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The Cowsills Recall How The Ramones Were Their Biggest Fans While Discussing Their New Album

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The Cowsills Recall How The Ramones Were Their Biggest Fans While Discussing Their New Album

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Image credit: Danny Clinch

Not many bands can say they’re making some of their best music after nearly 60 years together, but not many are. The Cowsills. Founded in 1965 by brothers Bob, Bill, and Barry Cowsilthe group will become pop culture icons both with their music (“The Rain, The Park & ​​Other Things”, “Hair”) and by inspiring Partridge family, after brothers and sisters Paul and Susan Cowsil join the group, along with their mother, Barbara. Bob Cowsill said: “When we were kids, when we were kids, we loved it. HollywoodLife in an EXCLUSIVE interview before the group’s first album in 30 years, dynamic Rhythm of the World (debuts tomorrow (September 30) via Omnivore Recordings)

Bob shared: “Susan, my sister, is eight years old. “I’m 18 years old. Paul, he, he’s 16 years old. And we are children. We don’t know if anyone is looking at us. Do you understand what I mean? But, we are holding our own. And, all these years later, we met all these fellows and all the wonderful people who really liked us back then. “

Turned out much people like Cowsills, including all four boys in leather jackets from Queens. “We continued Howard Stern . Program” said Paul Cowsill HollywoodLife. “We are outside Howard Stern Show, enjoy some fresh city air, and all of a sudden, this big limo sped up, parked on the side of the road, and this caution appeared. Ramones. And you can hear ‘Grey, Sunny Day’ – they played us in their limo when they arrived Howard Stern to do a little bit of them. And they come out and it’s like bowing to the Cowsills. “

Paul continued: “They are fans of The Cowsills. “Drummer, Marky Ramone, wanted to play a trick with us because he and his girlfriend had their first kiss in ‘Rain, The Park, and Other Things.’ And he asked if he could hit the drums, so our drummer, Russ, went, ‘well, yeah man. You want to beat the drums? You can hit the drums. ‘”

“We all play locally when we’re not together,” says Bob. “I was with my cover band, playing a Valentine dance at a country club. Joe Pesci Are. Joe approached me and started singing ‘Heaven Held’, a song by We can fly, our second album. And this is Joe Pesci telling I he is a fan of ours. And I want to talk to him. “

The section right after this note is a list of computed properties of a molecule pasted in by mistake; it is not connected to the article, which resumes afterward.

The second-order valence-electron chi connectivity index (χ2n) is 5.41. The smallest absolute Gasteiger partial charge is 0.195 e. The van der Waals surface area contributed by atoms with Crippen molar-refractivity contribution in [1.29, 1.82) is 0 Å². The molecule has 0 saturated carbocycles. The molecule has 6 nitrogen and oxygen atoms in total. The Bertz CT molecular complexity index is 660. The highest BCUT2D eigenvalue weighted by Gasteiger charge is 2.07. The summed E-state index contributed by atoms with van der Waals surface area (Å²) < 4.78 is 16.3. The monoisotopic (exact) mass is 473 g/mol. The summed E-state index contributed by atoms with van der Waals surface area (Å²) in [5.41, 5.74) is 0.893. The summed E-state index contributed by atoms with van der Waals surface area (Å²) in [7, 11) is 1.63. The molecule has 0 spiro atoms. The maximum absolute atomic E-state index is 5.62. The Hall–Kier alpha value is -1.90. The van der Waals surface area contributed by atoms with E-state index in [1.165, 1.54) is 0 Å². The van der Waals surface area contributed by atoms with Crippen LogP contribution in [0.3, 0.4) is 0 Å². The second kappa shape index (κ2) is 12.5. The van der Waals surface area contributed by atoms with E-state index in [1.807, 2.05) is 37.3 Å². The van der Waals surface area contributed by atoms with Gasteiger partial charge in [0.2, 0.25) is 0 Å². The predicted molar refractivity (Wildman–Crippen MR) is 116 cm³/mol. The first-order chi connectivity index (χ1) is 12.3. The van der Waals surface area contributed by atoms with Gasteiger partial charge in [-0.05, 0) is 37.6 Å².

“I remember,” added Susan Cowsill, “it was in the nineties. And my favorite is Smithereens because I always thought they were just a really cool band, and when I found out they were Cowsills fans, I never thought so. And then they invited us to sing on their record [Blow Up]. And that’s great – and Melissa Ethridge, Carpenter Mary Chapin -“

“We found out Neil Young like us,” Bob said. “Graham Nash was a Cowsills fan,” added Susan. “Richie Furay,‘ Bob recalls. “Who knows? I would never have thought there was someone from Buffalo Springfield think we’re great. And there you go. Richie Furay thought we were cool.”

One doesn’t have to be a Rock & Roll Hall of Fame freelance artist to appreciate the music of The Cowsills. One needs to put on Rhythm of the World when it arrives on September 30th. Produced by Dr. Rock Positano, an 11-track album featuring crisp vocal harmonies set on some of the year’s sexiest rock hits. From the energetic opening (“Ya Gotta Get Up!”) to the mesmerizing title track to the haunting closer (“Katrina”), Rhythm of the World is a testament to the band’s talent as singers and songwriters.

It is also a tribute to the music that made Cowsills such a fundamental part of rock and roll. Instead of following the latest music trends, Rhythm of the World realized that the core sound of The Cowsills’ success never went out of style. With elements of heartfelt pop, original psychedelic rock, western kiss twang and new wave, Rhythm of the World in the end a collection of good, pure music.

The Cowsills Ramones Biggest Fans embed 1
Danny Clinch

“We don’t have a record company, we haven’t hit records in decades, but we to be works,” said Bob, “and we are where we should be, artistically. We are catching up with everyone on the journey. So our roots are all over this album, and we leave them because we ourselves are now part of them. It’s just a big dodge of what happened. “